THE ROAD TO LITTLE DRIBBLING: Adventures of an American in Britain, by Bill Bryson. Doubleday, 380 pp., $28.95.
The world is always in decline if you want it to be. In the 1880s, the English experienced an intense collective wistfulness for the period before 1850, which was the year that railroads had finally connected the country. A simpler era, the feeling went, beer and accents stronger, and people moving only at the pace a horse could take them. Of course, it was also a time when 5-year-olds worked in factories. The rails were what made it easier to cast light onto all the injustices of dim and distant places. You have to be careful when you look backward.
Until now, the wonderful American writer Bill Bryson has always stayed on the right side of that line, consistently a nostalgist, never a pessimist. Alas, “The Road to Little Dribbling,” his new account of travels around England (often by rail, in fact), has crossed it, the author’s tone for the first time no longer so much curmudgeonly as incurably sour. “We live in a world that has practically no appreciation for quality, tradition, or classiness,” he writes early on, and virtually every page thereafter offers some variation on that glum assessment. It diminishes the book — the first of his career, for me, which is only an equivocal pleasure.
“The Road to Little Dribbling” is a sequel to “Notes from a Small Island,” which came out in 1995 and recounted with wry curiosity the Iowan’s first encounters with a country that would soon give him both a wife and a career in journalism. Now, 20 years on and closing in on citizenship, Bryson decides to explore his adopted homeland again. The organizational principle he follows is a neat invention that he denominates the Bryson line, “the farthest you could travel in a straight line without crossing salt water.”
This allows him to visit dozens of small, out-of-the-way places, from Bognor Regis to Cape Wrath. (“The most iconic structure on the Settle-to-Carlisle line is Ribblehead Viaduct,” goes one representative and unchallengeable line.) The book is best when Bryson latches onto their forgotten local histories — the life of the bureaucrat who gave Mount Everest its name, for instance, or the charming story of an eccentric Nobel laureate who anonymously took a job as a London gardener. That makes sense, since as he has aged, Bryson has shifted from his early travel narratives — such as “In a Sunburned Country” and “A Walk in the Woods,” with their beautiful comic flights — toward books that are equally superb but more heavily based in research, like “A Short History of Nearly Everything” and “The Life and Times of the Thunderbolt Kid.”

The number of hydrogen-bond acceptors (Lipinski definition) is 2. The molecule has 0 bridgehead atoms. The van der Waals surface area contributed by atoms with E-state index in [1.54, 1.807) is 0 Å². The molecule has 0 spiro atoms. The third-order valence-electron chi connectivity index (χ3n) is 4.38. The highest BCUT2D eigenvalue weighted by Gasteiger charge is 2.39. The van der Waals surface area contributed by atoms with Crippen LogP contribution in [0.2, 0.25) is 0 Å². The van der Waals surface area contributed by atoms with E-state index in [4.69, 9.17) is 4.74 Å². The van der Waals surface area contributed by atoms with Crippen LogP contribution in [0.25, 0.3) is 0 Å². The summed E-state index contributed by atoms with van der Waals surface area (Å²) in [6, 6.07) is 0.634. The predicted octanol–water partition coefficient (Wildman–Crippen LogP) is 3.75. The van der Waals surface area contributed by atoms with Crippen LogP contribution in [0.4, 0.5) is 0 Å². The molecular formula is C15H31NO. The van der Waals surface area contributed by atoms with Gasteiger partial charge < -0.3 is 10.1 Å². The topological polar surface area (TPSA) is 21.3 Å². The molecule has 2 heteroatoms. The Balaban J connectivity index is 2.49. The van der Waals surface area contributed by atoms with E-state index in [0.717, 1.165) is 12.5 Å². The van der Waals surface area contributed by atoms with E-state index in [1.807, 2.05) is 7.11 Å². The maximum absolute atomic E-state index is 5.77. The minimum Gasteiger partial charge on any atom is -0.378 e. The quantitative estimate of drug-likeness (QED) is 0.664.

Unfortunately, being back out on the road seems to have brought out the worst in him. “The Road to Little Dribbling” suffers from, to borrow Alfred Kazin’s devastating criticism of H.L. Mencken, a fatal want of generosity. It’s hard to believe that so original and perceptive a writer could rant with such banality about tabloid stars (“I hate to sound like an old man, but why are these people famous?”) and modern youth (“Is it really just me getting old or is it actually the case that all people under the age of thirty are basically now about ten years old?”).
But in fact that’s only the start. I gasped at the scene in which Bryson notices a boy littering, then says, “if Britain is ever going to sort itself out, it is going to require a lot of euthanasia.” What makes this so ugly, even as a joke, is that it’s about a child, and for that matter a child of the working class, a “little oik.” It appears that Bryson has internalized England’s worst trait, its classism — he is astonished and heartbroken, later, when a woman in a Patagonia jacket undertips. Has he missed the last few decades? It was all people in Patagonia jackets who brought the thing down, not the ones in soccer shirts.
The good news, paradoxically, is that “The Road to Little Dribbling” feels so perfunctory. Bryson barely adheres to the Bryson line, sticking mostly within shouting distance of London, where his family is conveniently located; there’s an overwhelming and occasionally even explicit awareness that he’s attempting to cash in on the popularity of his earlier book. I certainly have my fingers crossed that this is what accounts for this sequel’s dispiritedness, indeed its mean-spiritedness. Bryson has given me hundreds of hours of happiness, and owes me nothing. But I dearly hope that he has more than this left to give.